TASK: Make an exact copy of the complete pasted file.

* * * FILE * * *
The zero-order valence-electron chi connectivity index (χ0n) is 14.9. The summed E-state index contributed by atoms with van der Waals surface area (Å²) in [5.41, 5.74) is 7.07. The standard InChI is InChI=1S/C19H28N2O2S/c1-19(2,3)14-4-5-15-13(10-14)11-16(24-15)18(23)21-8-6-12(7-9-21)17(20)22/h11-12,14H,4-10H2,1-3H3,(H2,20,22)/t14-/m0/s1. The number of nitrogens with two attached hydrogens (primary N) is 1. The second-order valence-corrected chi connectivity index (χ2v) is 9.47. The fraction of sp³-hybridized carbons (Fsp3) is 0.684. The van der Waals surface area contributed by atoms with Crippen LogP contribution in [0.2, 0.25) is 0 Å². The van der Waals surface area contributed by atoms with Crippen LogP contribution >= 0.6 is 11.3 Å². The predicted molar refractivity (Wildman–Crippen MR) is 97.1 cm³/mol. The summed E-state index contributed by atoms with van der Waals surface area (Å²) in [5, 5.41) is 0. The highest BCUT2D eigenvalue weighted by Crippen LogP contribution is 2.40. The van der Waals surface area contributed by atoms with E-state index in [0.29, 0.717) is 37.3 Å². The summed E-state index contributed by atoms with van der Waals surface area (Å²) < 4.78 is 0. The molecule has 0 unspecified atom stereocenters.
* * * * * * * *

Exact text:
The zero-order valence-electron chi connectivity index (χ0n) is 14.9. The summed E-state index contributed by atoms with van der Waals surface area (Å²) in [5.41, 5.74) is 7.07. The standard InChI is InChI=1S/C19H28N2O2S/c1-19(2,3)14-4-5-15-13(10-14)11-16(24-15)18(23)21-8-6-12(7-9-21)17(20)22/h11-12,14H,4-10H2,1-3H3,(H2,20,22)/t14-/m0/s1. The number of nitrogens with two attached hydrogens (primary N) is 1. The second-order valence-corrected chi connectivity index (χ2v) is 9.47. The fraction of sp³-hybridized carbons (Fsp3) is 0.684. The van der Waals surface area contributed by atoms with Crippen LogP contribution in [0.2, 0.25) is 0 Å². The van der Waals surface area contributed by atoms with Crippen LogP contribution >= 0.6 is 11.3 Å². The predicted molar refractivity (Wildman–Crippen MR) is 97.1 cm³/mol. The summed E-state index contributed by atoms with van der Waals surface area (Å²) in [5, 5.41) is 0. The highest BCUT2D eigenvalue weighted by Crippen LogP contribution is 2.40. The van der Waals surface area contributed by atoms with E-state index in [0.29, 0.717) is 37.3 Å². The summed E-state index contributed by atoms with van der Waals surface area (Å²) < 4.78 is 0. The molecule has 0 unspecified atom stereocenters.